Epidemiological, Endoscopic, Clinical, and Pathological Features of Patients with Celiac Diseases in Southern Littoral of Caspian Sea

Zohreh Bari, Mojtaba Hadipour, Hafez Fakheri, Arash Kazemi, Iradj Maleki, Tarang Taghvaei, Vahid Hosseini, Seyed Mohammad Valizadeh, Danial Masoumi, Bijan Shahbazkhani, Javad Shokri Shirvani, Sepehr Tirgar Fakheri, Reyhaneh Ebrahimi



 Celiac disease is an autoimmune disorder resulting from gluten consumption in genetically predisposed individuals. The present study investigated the epidemiological, endoscopic, and clinicopathological features of patients with celiac disease in the southern littoral of the Caspian sea.


140 patients with celiac disease were interviewed and examined regarding demographic characteristics, clinical symptoms, and serologic, endoscopic, and pathological findings.


44 (31.4%) of the patients were male and 68.6% were female. The mean age of the patients at diagnosis was 27.13±13.4 years (ranging from 2 to 60 years). The most common gastrointestinal symptoms were bloating (47.8%), abdominal pain (47.1%) and diarrhea (30.7%), respectively. Also, 17 (12.1%) patients did not complain of any gastrointestinal symptoms.
18 (12.8%) patients had aphthous stomatitis, 10.7% had dermatitis herpetiformis, 3.6% suffered from itching without a rash, two (1.4%) mentioned psoriasis and one (0.7%) had lichen planus. 19 (19.7%) of the female patients complained of menstrual bleeding disorders, 4% mentioned infertility, and 2% experienced primary amenorrhea.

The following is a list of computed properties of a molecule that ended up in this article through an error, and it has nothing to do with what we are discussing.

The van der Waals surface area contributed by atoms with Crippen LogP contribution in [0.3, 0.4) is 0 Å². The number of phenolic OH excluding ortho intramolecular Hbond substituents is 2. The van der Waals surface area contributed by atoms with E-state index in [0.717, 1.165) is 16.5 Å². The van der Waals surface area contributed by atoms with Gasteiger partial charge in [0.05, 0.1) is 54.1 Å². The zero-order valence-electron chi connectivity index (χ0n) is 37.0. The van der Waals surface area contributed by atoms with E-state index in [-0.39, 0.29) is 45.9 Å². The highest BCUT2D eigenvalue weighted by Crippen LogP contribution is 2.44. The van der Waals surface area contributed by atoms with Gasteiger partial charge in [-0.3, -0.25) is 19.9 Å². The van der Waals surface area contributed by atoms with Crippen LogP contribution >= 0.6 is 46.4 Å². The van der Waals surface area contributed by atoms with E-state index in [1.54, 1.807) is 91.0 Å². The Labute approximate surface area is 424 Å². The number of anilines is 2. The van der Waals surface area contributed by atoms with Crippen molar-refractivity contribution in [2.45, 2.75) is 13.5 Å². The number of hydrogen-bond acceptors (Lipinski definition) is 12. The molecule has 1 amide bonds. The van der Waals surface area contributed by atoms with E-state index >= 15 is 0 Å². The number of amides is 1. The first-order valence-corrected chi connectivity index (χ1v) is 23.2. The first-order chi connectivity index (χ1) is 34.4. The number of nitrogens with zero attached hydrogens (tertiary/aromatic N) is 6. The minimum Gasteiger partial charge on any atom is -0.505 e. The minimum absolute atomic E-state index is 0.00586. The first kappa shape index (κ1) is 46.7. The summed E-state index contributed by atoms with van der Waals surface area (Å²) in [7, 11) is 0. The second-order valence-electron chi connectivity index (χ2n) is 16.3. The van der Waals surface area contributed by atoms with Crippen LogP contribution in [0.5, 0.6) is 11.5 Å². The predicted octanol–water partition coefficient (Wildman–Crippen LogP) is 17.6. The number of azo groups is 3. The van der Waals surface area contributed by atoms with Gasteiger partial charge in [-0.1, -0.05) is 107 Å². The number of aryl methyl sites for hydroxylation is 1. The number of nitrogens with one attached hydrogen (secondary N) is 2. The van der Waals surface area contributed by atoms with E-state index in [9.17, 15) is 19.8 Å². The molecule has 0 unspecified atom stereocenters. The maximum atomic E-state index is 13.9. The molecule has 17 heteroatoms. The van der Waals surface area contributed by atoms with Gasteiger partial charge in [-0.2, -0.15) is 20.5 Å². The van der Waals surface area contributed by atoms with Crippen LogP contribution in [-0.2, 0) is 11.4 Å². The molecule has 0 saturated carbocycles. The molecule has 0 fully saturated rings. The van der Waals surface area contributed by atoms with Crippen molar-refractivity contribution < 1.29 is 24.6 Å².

The most common comorbid condition was hypothyroidism in 16 (11.4%) patients. The most common endoscopic finding was duodenal scalloping (37.25%). In addition, 7.8% of the patients had a normal endoscopic appearance. 43 (30.7%) patients were classified as Marsh IIIC, 25.7% Marsh IIIB, 17.8% Marsh IIIA, 12.8% Marsh II and 12.8% were classified as Marsh I.


 Since celiac disease can present with non-gastrointestinal manifestations and the majority of our patients had Marsh III classification, it seems that celiac disease must be considered as a routine screening test in gastrointestinal clinics, and also, it should be kept in mind as a differential diagnosis in other specialty fields.


Celiac, Epidemiology, Pathology, Endoscopy

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